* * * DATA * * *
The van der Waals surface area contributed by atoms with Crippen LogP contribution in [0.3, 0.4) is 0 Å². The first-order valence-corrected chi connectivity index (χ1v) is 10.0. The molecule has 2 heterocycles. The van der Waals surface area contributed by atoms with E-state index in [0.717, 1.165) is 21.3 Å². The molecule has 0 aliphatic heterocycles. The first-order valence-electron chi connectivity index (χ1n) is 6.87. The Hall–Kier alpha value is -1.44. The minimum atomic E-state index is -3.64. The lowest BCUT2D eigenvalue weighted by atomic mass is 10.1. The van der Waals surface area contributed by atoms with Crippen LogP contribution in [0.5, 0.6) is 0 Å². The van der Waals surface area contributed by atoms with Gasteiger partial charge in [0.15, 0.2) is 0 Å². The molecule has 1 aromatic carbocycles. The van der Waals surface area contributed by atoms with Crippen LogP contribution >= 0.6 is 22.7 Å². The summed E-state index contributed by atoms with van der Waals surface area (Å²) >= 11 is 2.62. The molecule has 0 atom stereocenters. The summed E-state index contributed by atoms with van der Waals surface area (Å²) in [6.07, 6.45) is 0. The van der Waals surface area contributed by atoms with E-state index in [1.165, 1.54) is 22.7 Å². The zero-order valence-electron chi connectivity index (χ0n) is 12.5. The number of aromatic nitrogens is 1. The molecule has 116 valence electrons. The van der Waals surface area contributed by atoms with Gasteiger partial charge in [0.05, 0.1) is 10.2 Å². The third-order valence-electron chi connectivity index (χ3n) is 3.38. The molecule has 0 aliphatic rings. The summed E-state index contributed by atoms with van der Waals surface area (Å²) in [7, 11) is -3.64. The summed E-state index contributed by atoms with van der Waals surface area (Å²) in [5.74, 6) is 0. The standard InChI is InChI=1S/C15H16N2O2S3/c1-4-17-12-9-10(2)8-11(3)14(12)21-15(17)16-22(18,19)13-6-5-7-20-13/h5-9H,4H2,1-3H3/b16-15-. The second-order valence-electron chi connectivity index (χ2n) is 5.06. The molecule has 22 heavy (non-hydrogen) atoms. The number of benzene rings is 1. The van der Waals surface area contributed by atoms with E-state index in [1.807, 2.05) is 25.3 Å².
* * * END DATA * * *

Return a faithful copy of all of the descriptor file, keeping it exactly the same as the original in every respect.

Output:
The van der Waals surface area contributed by atoms with Crippen LogP contribution in [0.3, 0.4) is 0 Å². The first-order valence-corrected chi connectivity index (χ1v) is 10.0. The molecule has 2 heterocycles. The van der Waals surface area contributed by atoms with E-state index in [0.717, 1.165) is 21.3 Å². The molecule has 0 aliphatic heterocycles. The first-order valence-electron chi connectivity index (χ1n) is 6.87. The Hall–Kier alpha value is -1.44. The minimum atomic E-state index is -3.64. The lowest BCUT2D eigenvalue weighted by atomic mass is 10.1. The van der Waals surface area contributed by atoms with Crippen LogP contribution in [0.5, 0.6) is 0 Å². The van der Waals surface area contributed by atoms with Gasteiger partial charge in [0.15, 0.2) is 0 Å². The molecule has 1 aromatic carbocycles. The van der Waals surface area contributed by atoms with Crippen LogP contribution >= 0.6 is 22.7 Å². The summed E-state index contributed by atoms with van der Waals surface area (Å²) >= 11 is 2.62. The molecule has 0 atom stereocenters. The summed E-state index contributed by atoms with van der Waals surface area (Å²) in [6.07, 6.45) is 0. The van der Waals surface area contributed by atoms with E-state index in [1.165, 1.54) is 22.7 Å². The zero-order valence-electron chi connectivity index (χ0n) is 12.5. The number of aromatic nitrogens is 1. The molecule has 116 valence electrons. The van der Waals surface area contributed by atoms with Gasteiger partial charge in [0.05, 0.1) is 10.2 Å². The third-order valence-electron chi connectivity index (χ3n) is 3.38. The molecule has 0 aliphatic rings. The summed E-state index contributed by atoms with van der Waals surface area (Å²) in [7, 11) is -3.64. The summed E-state index contributed by atoms with van der Waals surface area (Å²) in [5.74, 6) is 0. The standard InChI is InChI=1S/C15H16N2O2S3/c1-4-17-12-9-10(2)8-11(3)14(12)21-15(17)16-22(18,19)13-6-5-7-20-13/h5-9H,4H2,1-3H3/b16-15-. The second-order valence-electron chi connectivity index (χ2n) is 5.06. The molecule has 22 heavy (non-hydrogen) atoms. The number of benzene rings is 1. The van der Waals surface area contributed by atoms with E-state index in [1.807, 2.05) is 25.3 Å².